How to Build the Best Browser Test Suite
Today, we are faced with 5 mainstream browsers and, to complicate matters further, each of those has multiple versions. Usage statistics vary from site to site, but the following browsers should cater for 99% of users:
- Microsoft IE6 and IE7 (IE8 coming soon)
- Mozilla Firefox 2 and 3 (Firefox 3.5 coming soon)
- Apple Safari 3 (Safari 4 coming soon)
- Google Chrome 1
- Opera 9
Need to get closer to 100% user coverage? Throw in IE5, IE5.5, Netscape 6, Mozilla 1.7, mobile Opera mini, a PlayStation 3, a PSP, a few historical versions of Mac Safari, and a couple of screen readers. This is a daunting list: testing your web application could take longer than building it!
Fortunately, it is easy to install multiple versions of Firefox, Safari and Opera on a single PC: just choose a different installation folder. It is early days for Chrome, but I suspect Google will issue automatic updates so most users will have the latest version.
As always, the tough one is Internet Explorer. The browser is tightly integrated into Windows so only one version can be installed. Vista users can not downgrade and must use either IE7 or IE8. However, there are a number of ways to test multiple browsers on a single PC.
Online Browser Simulators
Several online systems can be used to show how your site works across various combinations of OS and browser:
- CrossBrowser Testing
- IE NetRenderer (IE browsers only)
- Browsrcamp (Mac browsers only)
These systems are undoubtedly useful, but it is probably better to use them towards the end of your testing process.
Install Multiple Versions of Internet Explorer
Multiple versions of IE can be installed on a single PC. Standalone versions of IE6 (and any version back to v3.0) can be downloaded from the evolt.org browser archive. XP users can simply extract the files and create a shortcut to iexpore.exe. Unfortunately, they do not work in Vista.
An alternative is the Xenocode Browser Sandbox which provides IE6, IE7, IE8, Firefox 2, Firefox 3, Chrome, Opera and Safari. These are single .exe files that use virtualization technology to ensure the browser runs in its own segregated environment without affecting your core system.
Whilst these tools are useful, you should be aware that you are not running ‘real’ installations of IE. The problems include:
- There are some interface quirks and features such as the browser history, cookies and the cache may not work as you expect.
- Filters and transitions fail in IE5.5/6.0 so 24-bit PNGs and transparency effects will not appear. There is a workaround for XP standalone browsers, but neither Xenocode or IETester appear to implement a solution.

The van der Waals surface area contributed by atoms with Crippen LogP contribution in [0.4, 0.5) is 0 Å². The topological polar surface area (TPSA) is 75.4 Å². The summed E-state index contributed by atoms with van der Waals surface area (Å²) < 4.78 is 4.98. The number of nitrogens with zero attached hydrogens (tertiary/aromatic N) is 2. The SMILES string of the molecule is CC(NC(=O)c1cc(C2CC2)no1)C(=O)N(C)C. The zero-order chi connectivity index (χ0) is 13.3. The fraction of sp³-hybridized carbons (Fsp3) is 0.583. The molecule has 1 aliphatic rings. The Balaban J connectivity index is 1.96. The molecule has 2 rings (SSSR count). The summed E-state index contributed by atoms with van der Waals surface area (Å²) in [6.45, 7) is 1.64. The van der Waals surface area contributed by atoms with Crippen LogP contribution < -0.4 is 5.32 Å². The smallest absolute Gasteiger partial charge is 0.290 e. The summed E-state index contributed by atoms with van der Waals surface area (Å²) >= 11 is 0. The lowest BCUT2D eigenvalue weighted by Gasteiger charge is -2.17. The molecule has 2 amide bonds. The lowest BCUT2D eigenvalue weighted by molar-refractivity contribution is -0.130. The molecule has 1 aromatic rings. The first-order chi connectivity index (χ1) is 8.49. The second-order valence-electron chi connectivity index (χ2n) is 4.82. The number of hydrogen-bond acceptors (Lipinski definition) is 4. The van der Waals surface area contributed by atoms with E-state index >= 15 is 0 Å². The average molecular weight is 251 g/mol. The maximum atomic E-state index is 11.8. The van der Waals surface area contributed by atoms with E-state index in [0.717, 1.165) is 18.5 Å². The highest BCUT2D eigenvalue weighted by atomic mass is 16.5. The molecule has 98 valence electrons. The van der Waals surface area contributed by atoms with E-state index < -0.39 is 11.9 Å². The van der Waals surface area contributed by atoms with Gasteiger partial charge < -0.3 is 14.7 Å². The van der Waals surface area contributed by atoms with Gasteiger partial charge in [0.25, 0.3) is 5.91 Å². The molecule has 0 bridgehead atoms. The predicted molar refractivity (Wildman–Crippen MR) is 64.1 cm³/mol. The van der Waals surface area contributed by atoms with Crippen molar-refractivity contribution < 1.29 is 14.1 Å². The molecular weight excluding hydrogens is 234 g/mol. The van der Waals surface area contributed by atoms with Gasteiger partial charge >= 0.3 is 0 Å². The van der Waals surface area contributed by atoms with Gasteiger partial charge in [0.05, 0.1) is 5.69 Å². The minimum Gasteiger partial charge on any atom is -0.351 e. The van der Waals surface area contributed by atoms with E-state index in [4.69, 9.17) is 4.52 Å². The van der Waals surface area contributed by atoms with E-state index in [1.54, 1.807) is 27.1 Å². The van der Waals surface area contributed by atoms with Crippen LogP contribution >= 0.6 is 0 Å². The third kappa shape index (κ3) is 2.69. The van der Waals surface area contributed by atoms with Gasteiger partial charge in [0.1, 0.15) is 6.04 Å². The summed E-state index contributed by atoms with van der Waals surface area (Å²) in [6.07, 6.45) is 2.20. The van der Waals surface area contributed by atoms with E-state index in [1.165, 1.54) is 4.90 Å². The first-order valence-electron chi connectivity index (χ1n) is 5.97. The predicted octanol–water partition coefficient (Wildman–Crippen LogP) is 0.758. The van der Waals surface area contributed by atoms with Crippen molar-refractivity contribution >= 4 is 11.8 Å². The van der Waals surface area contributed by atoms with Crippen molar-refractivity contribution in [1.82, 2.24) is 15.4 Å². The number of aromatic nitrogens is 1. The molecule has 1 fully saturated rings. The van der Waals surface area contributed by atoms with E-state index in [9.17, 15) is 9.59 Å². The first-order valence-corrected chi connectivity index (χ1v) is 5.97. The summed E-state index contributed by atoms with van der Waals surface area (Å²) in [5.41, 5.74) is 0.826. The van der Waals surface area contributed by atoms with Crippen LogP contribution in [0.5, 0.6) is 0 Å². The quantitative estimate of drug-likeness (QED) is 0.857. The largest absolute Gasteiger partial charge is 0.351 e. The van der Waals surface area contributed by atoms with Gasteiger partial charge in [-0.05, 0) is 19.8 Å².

- Conditional CSS comments will fail or become confused – which is another good reason to avoid them!
Use a Virtual Machine
The most reliable way to run an old version of IE is to use a dedicated PC with a clean installation of Windows. However, it is not necessary to fill your office with clunky old desktops: you can use virtual machine software to emulate any number of PCs on a single machine. Popular VM software includes:
- VMware: one of the first and best. Confusingly, VMware Server is free whereas VMware Workstation is a more advanced commercial product offering snapshots and cloning.
- VirtualBox: an excellent open source product owned by Sun Microsystems. It feels as fast as VMware, although lacks a few minor features such as file drag-and-drop between the host and guest OS.
- Microsoft Virtual PC: a solid free VM, although it is not as fast or fully-featured as its competitors.
After installing the software, you create a new PC then boot-up with an Window installation disk or ISO in the virtual CD drive. Any version of Windows from 98 to XP should be adequate for installing old versions of IE.
There are several other advantages to using virtual machines:
- Virtual disks can be copied and backed up. You can trash the OS and revert to a previous image in seconds.
- You can install older browsers or try out new software without polluting your main PC.
- You can install other operating systems such as Linux and test a range of other browsers (Lynx is great for assessing accessibility).
Building your browser suite takes time and none of the solutions are perfect. However, the newly released Microsoft SuperPreview could be the answer to many browser testing problems…
Have I missed your preferred method of testing multiple browsers?